Cruelty in Christ

February 25, 2019 0 Comments

I’ve long defend­ed evan­gel­i­cals and fun­da­men­tal­ists alike, insist­ing that if they could only under­stand the harm they’re per­pet­u­at­ing, they would change.

But I can’t con­tin­ue, in good con­science, telling my non-Chris­t­ian, queer, non-white, dis­abled, and trans friends to give evan­gel­i­cals in their lives anoth­er chance.

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Consideration — For the Well-Meaning Christian

October 18, 2017 1 Comment

I’ve said over and over again in this series: I know you mean well. But you have got to think about your words. Think about what you’re say­ing when you say, “It’s only through the grace of God that I’m heal­ing.” Think about the impli­ca­tions of your words to peo­ple who aren’t like you. Think about how what brings you com­fort has been used as a base­ball bat against oth­ers.

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Great expectations: basic human decency.

October 5, 2015 11 Comments

In short: the low­est com­mon denom­i­na­tor in all rela­tion­ships ought to be basic human decen­cy.

When Chris­tians tell me that it’s not fair for me to expect them not to tram­ple on my bound­aries or treat me with dis­re­spect for my auton­o­my as a human being, all I can hear is, “You can’t expect basic human decen­cy from me or my peo­ple.” More than that, I hear, “You don’t even qual­i­fy as human enough for us to con­sid­er treat­ing you dif­fer­ent­ly.”

Chris­tians? This is a prob­lem.

How will the world know you as lov­ing if you refuse to act lov­ing­ly? How can you say you pos­sess the love of Jesus Christ when this is how you treat unbe­liev­ers? You claim that you’re no bet­ter than us, yet treat us like you’re the Des­ig­nat­ed Adult and we’re the naughty chil­dren you must put back in our places. You insist that for me and oth­er unbe­liev­ers (or even lib­er­al believ­ers!) to write and live and share our authen­tic selves is a direct attack on you, and so you try to con­trol us through silenc­ing tac­tics and what you must think are counter-attacks. You can’t see the dif­fer­ence between some­one being hon­est about who they are and some­one exert­ing con­trol over a per­son? How can you not see the dis­re­spect of that? How can you not see the con­de­scen­sion? How can you pre­tend to be shar­ing Christ’s love when you refuse to see the image of God in any­one but those who look and think and act like you?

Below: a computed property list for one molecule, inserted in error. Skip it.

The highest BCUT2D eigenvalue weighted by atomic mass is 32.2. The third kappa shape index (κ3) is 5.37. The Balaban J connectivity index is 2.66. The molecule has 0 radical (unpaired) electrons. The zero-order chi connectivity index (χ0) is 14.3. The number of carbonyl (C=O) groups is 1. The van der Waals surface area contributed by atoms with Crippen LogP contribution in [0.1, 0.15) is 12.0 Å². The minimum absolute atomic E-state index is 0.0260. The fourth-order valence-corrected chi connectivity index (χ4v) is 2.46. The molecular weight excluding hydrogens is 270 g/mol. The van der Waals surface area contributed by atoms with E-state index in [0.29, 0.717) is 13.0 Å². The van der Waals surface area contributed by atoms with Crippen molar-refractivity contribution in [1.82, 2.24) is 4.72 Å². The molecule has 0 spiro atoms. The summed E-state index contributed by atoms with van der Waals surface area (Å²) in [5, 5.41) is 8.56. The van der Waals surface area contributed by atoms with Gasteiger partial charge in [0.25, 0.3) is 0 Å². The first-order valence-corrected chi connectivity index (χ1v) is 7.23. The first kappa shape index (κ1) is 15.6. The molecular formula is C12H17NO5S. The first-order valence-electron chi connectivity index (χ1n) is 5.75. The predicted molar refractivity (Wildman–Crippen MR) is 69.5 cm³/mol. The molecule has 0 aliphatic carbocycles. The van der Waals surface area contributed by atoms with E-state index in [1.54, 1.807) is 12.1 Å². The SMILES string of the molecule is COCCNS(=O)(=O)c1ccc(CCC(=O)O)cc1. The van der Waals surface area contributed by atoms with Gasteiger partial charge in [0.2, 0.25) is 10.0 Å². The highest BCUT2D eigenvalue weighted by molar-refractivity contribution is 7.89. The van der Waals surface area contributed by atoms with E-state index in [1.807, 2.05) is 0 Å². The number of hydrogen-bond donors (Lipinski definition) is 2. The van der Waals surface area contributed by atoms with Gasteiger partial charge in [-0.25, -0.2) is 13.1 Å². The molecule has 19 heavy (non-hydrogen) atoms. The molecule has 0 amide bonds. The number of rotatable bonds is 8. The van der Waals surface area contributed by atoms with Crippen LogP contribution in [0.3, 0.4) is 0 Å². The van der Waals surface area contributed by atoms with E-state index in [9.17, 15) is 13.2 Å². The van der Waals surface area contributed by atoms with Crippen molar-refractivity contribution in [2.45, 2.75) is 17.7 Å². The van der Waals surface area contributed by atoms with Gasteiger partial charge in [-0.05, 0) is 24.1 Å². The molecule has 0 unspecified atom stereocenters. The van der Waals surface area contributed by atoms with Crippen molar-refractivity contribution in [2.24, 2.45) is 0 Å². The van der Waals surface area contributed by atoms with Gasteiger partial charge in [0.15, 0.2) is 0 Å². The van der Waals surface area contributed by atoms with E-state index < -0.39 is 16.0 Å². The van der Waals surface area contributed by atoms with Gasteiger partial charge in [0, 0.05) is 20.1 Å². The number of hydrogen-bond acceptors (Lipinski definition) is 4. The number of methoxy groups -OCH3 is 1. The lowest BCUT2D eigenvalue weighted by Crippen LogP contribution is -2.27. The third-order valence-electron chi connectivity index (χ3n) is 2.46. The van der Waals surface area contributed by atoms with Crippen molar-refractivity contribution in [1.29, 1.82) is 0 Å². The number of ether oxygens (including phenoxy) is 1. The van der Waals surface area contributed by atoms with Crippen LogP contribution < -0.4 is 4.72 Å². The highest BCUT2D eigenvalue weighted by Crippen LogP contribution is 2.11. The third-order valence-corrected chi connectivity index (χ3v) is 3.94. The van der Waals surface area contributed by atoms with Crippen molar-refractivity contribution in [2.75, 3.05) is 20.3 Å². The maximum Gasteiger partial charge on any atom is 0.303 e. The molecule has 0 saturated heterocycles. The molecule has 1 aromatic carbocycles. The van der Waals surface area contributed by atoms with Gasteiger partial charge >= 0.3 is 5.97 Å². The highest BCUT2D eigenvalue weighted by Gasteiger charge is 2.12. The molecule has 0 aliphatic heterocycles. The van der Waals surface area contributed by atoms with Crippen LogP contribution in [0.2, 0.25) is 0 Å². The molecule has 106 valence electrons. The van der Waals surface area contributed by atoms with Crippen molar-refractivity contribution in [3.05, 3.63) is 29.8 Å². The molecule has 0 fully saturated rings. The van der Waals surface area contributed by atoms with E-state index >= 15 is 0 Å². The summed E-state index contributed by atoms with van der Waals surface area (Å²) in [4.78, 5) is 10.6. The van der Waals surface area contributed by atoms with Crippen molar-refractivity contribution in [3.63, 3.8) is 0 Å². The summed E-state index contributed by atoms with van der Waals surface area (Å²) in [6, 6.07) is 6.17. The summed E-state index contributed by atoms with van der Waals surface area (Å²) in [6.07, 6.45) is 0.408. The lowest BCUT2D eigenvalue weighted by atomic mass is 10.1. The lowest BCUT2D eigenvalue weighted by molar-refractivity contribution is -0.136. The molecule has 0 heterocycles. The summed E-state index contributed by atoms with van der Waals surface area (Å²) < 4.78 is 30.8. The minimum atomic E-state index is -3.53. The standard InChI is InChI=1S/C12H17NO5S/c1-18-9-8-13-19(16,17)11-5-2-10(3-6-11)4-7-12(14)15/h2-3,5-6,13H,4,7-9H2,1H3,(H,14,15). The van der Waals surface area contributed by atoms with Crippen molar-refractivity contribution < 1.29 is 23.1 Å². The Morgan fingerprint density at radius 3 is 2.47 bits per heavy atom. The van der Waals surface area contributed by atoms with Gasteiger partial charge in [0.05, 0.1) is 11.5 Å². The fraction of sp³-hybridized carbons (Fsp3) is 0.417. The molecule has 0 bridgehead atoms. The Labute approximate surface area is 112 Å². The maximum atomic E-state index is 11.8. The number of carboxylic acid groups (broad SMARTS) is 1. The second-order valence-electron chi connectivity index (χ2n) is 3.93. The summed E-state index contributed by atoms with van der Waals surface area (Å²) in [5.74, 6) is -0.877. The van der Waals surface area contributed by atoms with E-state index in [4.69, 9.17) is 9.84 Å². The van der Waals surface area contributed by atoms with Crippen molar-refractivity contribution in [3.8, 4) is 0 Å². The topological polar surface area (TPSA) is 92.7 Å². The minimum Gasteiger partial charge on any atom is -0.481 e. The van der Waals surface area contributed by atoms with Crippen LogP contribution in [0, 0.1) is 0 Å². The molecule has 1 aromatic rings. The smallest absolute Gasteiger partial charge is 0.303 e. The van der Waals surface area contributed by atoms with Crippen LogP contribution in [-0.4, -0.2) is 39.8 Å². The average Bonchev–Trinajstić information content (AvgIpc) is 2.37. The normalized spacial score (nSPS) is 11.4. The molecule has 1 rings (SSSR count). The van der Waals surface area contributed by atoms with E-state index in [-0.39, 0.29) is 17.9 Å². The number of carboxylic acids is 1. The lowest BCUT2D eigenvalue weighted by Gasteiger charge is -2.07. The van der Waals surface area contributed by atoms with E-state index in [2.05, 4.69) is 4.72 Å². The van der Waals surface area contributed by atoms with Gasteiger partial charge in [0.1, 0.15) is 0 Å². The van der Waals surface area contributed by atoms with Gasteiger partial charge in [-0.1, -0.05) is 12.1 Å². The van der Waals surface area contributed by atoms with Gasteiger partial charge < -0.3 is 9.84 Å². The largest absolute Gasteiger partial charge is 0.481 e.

Despite being an athe­ist, I do think the Bible has a few nuggets of wis­dom here and there. And one of those nuggets is this: “Let us not love in word…but in deed and in truth.” In oth­er words, don’t tell me that you love me while show­ing me that you don’t.

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Observations about relationships in Christianity.

May 8, 2015 2 Comments

What kind of foun­da­tion forms a last­ing friend­ship, then? I mean, friend­ships are a pret­ty per­son­al thing. There’s lots of aspects that are dif­fi­cult to pin down, usu­al­ly includ­ing com­pat­i­ble per­son­al­i­ties, shared expe­ri­ences, out­looks on life, mutu­al­ly enjoy­able activ­i­ties, etc. I think those things are a giv­en, no mat­ter whether you’re a con­ser­v­a­tive Chris­t­ian or not. But in my expe­ri­ence, the ingre­di­ents that point to longevi­ty seem to be a pret­ty equal mix­ture of mutu­al admi­ra­tion, respect, and trust. The Chris­t­ian friends I have now who have been friends of mine for years weren’t my friends just because of our once-shared faith. We became friends through dis­cov­er­ing and indulging in shared inter­ests, sure, but we did it while demon­strat­ing respect for each other’s indi­vid­u­al­i­ty and per­son­hood. Our per­son­al­i­ties do click, but we also work hard to be empa­thet­ic, trust­wor­thy, respect­ful peo­ple. We care about each oth­er, what demon­stra­bly makes each other’s lives more mean­ing­ful and ful­fill­ing, no ulte­ri­or motives.